Dluxe's World

Friday, March 30

Whitefield for the Weekend [23]

Give me leave, then, to address myself to several sorts of persons; and O may God, of his infinite mercy, bless the application! There are some of you perhaps can say, Through grace we can go along with you. Blessed be God, we have been convinced of our actual sins, we have been convinced of original sin, we have been convinced of self-righteousness, we have felt the bitterness of unbelief, and through grace we have closed with Jesus Christ; we can speak peace to our hearts, because God hath spoken peace to us. Can you say so? Then I will salute you, as the angels did the women the first day of the week, All hail! Fear not ye, my dear brethren, you are happy souls; you may lie down and be at peace indeed, for God hath given you peace...

Have you closed with Christ? Is God your friend? Is Christ your friend? Then, look up with comfort; all is yours, and you are Christ's, and Christ is God's. Everything shall work together for your good...

But then, my dear friends, beware of resting on your first conversion. You that are young believers in Christ, you should be looking out for fresh discoveries of the Lord Jesus Christ every moment; you must not build upon your past experiences, you must not build upon a work within you, but always come out of yourselves to the righteousness of Jesus Christ without you; you must be always coming as poor sinners to draw water out of the wells of salvation; you must be forgetting the things that are behind, and be continually pressing forward to the things that are before. My dear friends, you must keep up a tender, close walk with the Lord Jesus Christ.

Let me, therefore, exhort you that have got peace with God, to take care that you do not lose this peace. It is true, if you are once in Christ, you cannot finally fall from God: "There is no condemnation to them that are in Christ Jesus;" but if you cannot fall finally, you may fall foully, and may go with broken bones all your days. Take care of backslidings; for Jesus Christ's sake, do not grieve the Holy Ghost you may never recover your comfort while you live. O take care of going a gadding and wandering from God, after you have closed with Jesus Christ.

George Whitefield, The Method of Grace


Wednesday, March 28

Ninja! Wuh-Wau-Wednesday


Tuesday, March 27

You got me feelin' emotions...

I promised an early week reflection on what's up in the Christian blogosphere... So, here it is. On Friday, I linked to John Piper's excellent article regarding hearing God speak through Scripture. As I mentioned when I posted the link, the article had already spurred some interesting and positive discussion throughout the bloggin' world.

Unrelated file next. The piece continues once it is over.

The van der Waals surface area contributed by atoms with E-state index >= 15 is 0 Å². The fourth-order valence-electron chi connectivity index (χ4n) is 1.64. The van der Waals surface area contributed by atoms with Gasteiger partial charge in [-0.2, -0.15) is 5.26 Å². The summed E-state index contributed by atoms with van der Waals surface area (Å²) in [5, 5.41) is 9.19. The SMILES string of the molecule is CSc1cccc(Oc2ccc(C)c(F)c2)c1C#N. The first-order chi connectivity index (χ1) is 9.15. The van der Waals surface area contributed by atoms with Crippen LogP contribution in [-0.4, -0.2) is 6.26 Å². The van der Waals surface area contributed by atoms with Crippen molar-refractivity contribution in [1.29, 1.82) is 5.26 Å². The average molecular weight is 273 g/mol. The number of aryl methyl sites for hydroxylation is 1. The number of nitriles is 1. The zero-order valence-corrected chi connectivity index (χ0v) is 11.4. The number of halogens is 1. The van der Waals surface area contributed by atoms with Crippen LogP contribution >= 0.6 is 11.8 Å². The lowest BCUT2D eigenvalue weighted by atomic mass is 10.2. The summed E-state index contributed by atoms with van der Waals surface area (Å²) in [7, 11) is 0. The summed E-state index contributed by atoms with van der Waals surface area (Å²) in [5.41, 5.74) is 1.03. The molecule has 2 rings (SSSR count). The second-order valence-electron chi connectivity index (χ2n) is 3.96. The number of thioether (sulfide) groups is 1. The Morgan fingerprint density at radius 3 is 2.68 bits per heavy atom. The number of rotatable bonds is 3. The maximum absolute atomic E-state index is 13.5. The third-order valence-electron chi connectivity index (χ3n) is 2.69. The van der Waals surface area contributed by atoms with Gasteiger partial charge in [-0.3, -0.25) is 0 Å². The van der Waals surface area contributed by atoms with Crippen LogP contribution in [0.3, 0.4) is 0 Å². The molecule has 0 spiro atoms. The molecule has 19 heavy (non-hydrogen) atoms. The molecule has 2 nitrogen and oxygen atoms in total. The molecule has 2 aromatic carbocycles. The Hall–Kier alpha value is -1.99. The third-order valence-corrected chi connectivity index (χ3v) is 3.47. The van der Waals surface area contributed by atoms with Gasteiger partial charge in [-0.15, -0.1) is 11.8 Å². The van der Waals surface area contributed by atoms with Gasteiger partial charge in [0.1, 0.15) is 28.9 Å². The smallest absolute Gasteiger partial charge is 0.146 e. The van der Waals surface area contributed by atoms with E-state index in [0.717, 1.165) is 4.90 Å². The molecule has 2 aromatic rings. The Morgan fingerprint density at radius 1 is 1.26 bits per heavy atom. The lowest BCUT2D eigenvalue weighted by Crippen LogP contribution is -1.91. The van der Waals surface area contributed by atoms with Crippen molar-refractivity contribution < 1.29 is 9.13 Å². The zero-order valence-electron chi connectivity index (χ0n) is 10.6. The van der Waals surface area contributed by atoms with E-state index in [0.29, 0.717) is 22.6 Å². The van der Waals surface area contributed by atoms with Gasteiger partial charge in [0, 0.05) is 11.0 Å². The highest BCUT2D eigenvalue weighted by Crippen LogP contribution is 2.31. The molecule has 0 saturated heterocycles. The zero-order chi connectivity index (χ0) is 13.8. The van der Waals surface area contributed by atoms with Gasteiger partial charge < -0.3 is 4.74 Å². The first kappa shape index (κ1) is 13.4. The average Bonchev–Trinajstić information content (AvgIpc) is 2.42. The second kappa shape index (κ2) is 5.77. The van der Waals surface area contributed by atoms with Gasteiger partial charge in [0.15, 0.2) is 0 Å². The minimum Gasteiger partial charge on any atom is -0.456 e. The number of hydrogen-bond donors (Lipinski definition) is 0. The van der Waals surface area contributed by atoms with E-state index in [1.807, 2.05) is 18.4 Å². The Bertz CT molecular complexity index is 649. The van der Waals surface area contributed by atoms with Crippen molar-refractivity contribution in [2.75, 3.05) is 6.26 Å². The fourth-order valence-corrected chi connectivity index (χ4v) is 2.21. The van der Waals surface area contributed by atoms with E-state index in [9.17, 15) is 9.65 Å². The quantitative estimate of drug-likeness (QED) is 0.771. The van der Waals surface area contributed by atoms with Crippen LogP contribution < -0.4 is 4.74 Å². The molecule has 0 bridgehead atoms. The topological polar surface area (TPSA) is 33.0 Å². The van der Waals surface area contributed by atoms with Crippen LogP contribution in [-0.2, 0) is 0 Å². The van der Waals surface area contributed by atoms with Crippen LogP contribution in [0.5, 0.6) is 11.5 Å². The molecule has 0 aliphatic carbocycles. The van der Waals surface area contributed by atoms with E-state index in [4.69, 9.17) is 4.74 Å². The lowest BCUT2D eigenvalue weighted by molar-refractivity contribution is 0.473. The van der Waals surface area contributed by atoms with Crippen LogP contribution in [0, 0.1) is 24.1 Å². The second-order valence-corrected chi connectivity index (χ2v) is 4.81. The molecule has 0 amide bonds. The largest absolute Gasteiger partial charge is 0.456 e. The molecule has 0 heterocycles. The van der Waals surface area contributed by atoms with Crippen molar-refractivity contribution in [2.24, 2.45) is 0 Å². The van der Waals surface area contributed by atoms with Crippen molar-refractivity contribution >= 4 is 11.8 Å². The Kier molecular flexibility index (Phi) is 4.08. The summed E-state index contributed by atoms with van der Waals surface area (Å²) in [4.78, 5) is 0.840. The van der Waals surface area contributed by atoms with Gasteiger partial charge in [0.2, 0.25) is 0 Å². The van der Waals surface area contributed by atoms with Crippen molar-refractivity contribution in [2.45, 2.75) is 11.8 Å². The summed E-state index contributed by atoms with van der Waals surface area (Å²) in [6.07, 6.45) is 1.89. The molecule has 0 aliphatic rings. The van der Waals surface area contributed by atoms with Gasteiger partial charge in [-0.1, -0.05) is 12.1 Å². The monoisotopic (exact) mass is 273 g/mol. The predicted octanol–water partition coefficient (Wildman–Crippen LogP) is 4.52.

The discussion has continued and has blossomed into that great, age old debate regarding - as TeamPyro so eloquently put it - 'da gifts' (R)(c).

Just a couple thoughts:
  • I'm on record as being a 'continuationist'. Reformed though I am, the same reading of Scripture that lead me to embrace the Doctrines of Grace leads me to see no convincing case for the cessation of the so-called miraculous gifts. I've hashed this over before, so no need to revisit it now.*
  • What's most interesting about this discussion (starting on Adrian's blog and moving to TeamPyro) is that I don't know how we got here from there. Piper's point in the post has precious little to do with the charismatic experience. Indeed, I am confident that all Biblical cessationists would add a hearty "Amen!" to Piper's sense of God speaking through Scripture. If God isn't powerfully speaking to us through His Word, we aren't just losing the 'charismata', we're losing Biblical Christianity. Without Spirit-illumined truth from the Bible we're adrift without a sail or anchor.
  • Since we have landed in talking about the gifts again, I want to clarify my position thusly: I have no interest in making emotional experience or emotionalism the foundation or ongoing support for our faith. Our emotions are fickle and guided/controlled by a wayward heart that still bends towards sin all too often. However, if all I have is a cold, distant, intellectual faith that never results in real joy, kindness, and love then I have an issue. On Pyro, someone said this in the comments:
    Honestly, I've never even considered "how" I should "feel" in my walk with Christ. Ever since God reached into my dead heart and gave me life I've continued to deepen in the "true knowledge of Him who called [me]", resulting in power over sin, richer gratitude, stronger faith, passionate praise, and sincere love for others.
    As it relates to EXPERIENCING the living Christ through the Spirit, Paul, in Ephesians 3:14 – 5:21, focuses almost entirely upon mind renewal and true character change rather than any emotional or sensory perceptions.
    My point is only this... While we mustn't go seeking after (and thus idolizing) experience, we know that real faith does work itself out in experiential ways. As this person said, we find "passionate praise and sincere love for others" welling up in us where there was deadness before. Those things have at their core an emotional expression. So, let's not make emotions the enemy here! However, let's rightly call emotionalism idolotry of experience over truth.
Thoughts, folks?

*Just a note: I continue to challenge myself on this issue by interacting with the best cessationist cases I can find. Most recently, I've been reading through Nathan Busenitz's paper delivered at a previous Shepherd's Conference. So, I'm not trying to be an ostrich with my head in the sand...

Labels: ,

Monday, March 26

Mainly Manute

Ok... Can someone please tell me what Manute Bol has been up to lately? I know he's from Sudan... Has he been on a speaking or TV tour or something?

Why do I ask? Because for the past week my traffic has been up significantly and almost all of the 'extra' are people doing Google image searches for Manute.